Seeing how much Animal Collective's last album, Strawberry Jam, blew, I have to admit I was nervous. There was a lot of discussion, as there always is about an upcoming release. Will it take the next step? Will it be in the right direction? If so there's a sigh of relief, but if not we call it a "retread" and it must be shunned along with their entire back-catalog as if we never liked them at all, a painful and embarrassing fate for artist and fan alike. Merriweather Post Pavilion, however, has turned that argument on end. Solidly owning up to the archetypal Animal Collective sound without lapsing into repetition, the only thing this album's blowing are minds. A "retread" you ask? Nay, say I.
While their past seven releases have been typified by layers and intricacies considered challenging or esoteric, Merriweather emerges clear and refined, friendly without succumbing to simplicity. The lyrics are neither vapid nor overtly complex, but casually contemplative of what it is to be growing up and a little freaked out. Fueled by the boyish concern for his role as a father, the track "My Girls" finds iconic frontman Panda Bear (Noah Lennox) rocking apologetically over the complications of the material world and his familial responsibility. "Is it much to admit I need / A solid soul and the blood I bleed / With a little girl, and by my spouse / I only want a proper house."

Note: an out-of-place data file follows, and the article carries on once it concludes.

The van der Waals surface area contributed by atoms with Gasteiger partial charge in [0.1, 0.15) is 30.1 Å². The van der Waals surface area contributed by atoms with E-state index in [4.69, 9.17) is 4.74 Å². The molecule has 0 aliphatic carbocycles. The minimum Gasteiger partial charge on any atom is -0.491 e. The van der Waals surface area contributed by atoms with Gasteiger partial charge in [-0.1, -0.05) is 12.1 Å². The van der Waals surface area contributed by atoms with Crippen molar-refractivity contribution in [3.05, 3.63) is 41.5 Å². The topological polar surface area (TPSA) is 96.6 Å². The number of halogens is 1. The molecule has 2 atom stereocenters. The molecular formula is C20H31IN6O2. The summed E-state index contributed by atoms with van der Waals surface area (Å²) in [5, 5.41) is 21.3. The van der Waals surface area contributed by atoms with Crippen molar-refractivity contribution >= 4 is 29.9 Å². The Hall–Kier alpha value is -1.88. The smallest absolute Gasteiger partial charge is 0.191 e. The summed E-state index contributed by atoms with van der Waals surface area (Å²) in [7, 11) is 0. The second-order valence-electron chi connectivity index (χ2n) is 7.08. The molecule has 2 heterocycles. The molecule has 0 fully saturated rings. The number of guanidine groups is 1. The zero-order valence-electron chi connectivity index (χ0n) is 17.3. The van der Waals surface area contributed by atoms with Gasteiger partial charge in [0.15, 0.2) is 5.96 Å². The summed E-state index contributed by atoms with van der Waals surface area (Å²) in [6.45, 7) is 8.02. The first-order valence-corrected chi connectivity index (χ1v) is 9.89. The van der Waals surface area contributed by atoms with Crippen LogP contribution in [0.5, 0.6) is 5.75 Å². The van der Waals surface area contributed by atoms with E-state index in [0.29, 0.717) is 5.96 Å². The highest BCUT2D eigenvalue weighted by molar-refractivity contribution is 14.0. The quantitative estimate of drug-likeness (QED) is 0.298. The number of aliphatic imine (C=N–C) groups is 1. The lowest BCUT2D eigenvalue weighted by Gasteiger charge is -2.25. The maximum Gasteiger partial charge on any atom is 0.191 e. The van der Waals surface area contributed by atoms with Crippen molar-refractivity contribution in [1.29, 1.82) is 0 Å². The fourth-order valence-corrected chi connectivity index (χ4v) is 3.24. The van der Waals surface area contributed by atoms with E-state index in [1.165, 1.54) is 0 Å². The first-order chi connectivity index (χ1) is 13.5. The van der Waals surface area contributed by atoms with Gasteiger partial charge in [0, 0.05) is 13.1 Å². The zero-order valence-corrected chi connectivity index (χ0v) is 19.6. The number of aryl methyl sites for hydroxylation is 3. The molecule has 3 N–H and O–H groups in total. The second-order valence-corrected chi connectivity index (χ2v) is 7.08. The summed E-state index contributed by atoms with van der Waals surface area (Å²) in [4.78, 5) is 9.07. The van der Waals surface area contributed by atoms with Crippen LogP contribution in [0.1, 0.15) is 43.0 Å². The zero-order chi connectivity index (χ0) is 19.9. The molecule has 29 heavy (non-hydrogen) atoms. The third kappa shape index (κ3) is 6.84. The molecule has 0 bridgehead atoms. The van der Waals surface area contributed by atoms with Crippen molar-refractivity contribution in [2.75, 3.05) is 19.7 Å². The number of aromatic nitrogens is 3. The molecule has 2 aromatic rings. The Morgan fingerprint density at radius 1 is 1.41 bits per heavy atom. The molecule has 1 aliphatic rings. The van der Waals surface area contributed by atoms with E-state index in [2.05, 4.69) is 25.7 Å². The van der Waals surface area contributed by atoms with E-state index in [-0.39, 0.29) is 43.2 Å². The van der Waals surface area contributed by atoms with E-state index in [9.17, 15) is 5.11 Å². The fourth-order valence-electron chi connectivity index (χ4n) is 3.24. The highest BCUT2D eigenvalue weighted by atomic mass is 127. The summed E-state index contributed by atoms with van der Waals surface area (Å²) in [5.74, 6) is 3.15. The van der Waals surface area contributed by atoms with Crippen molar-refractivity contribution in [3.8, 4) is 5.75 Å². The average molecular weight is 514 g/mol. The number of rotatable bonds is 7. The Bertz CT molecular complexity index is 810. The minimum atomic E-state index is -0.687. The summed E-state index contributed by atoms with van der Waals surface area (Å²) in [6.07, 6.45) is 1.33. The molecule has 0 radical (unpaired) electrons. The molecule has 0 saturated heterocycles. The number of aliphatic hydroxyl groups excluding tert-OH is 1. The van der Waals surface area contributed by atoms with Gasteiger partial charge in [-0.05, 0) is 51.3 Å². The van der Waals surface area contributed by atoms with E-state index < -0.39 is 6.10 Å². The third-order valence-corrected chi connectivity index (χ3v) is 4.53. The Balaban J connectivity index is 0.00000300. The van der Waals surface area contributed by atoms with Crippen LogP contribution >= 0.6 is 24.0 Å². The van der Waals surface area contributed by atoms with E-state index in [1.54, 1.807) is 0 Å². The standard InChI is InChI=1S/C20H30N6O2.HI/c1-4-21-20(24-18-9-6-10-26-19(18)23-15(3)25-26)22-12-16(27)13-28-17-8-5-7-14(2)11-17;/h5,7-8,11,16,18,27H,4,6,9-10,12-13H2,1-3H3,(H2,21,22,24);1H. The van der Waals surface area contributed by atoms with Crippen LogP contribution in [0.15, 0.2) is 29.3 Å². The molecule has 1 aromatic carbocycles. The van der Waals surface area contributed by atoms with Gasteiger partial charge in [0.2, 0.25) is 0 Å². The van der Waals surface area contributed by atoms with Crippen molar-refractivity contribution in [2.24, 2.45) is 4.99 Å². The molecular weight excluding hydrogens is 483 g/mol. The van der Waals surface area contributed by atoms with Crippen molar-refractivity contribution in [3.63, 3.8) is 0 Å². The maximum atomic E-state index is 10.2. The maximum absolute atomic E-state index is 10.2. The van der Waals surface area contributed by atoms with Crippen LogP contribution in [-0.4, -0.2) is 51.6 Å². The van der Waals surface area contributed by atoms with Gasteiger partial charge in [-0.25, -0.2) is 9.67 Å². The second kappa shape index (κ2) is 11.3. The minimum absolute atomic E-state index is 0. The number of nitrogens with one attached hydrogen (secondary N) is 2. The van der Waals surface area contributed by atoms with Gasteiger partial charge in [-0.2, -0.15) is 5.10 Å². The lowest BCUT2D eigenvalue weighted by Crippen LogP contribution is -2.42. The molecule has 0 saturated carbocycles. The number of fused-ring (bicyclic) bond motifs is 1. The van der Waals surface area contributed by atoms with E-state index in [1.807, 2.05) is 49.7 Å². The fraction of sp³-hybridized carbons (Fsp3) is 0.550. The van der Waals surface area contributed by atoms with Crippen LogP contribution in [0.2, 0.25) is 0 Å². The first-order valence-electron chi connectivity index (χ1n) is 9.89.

As the lyrics pan from one side to the other, waves of reverb lope and swirl from all directions, and at this point it's apparent that a professional is at work. That man is Athens-based engineer Ben Allen.
The in-house engineer for all things DJ Dangermouse, Allen has had years of experience translating the complex goals of artists such as Gnarls Barkley and Puff Daddy into full-bodied, pop-pumping hits. The goal for Merriweather? Lagoon. Though you can sense something of an underwater effect in the first track, the theme becomes increasingly clear as the sound of bubbles and dripping water are manipulated and repeated throughout as bass lines, highlights and ambient-layered background noise, so subtle the theme is mostly registered subconsciously. What's obvious however, is Allen's ability to create a clean, listener-friendly (dare we say "radio-friendly") album without mitigating the crucial complexity of the "Animal Collective sound."
Easily the best recorded of the groups' discography, Merriweather has already proved itself a peacekeeper among the divide of rabid critics: Arty enough to be a step forward, familiar enough to continue in the tradition of their much-loved sound, and clean enough to gain a few new fans along the way.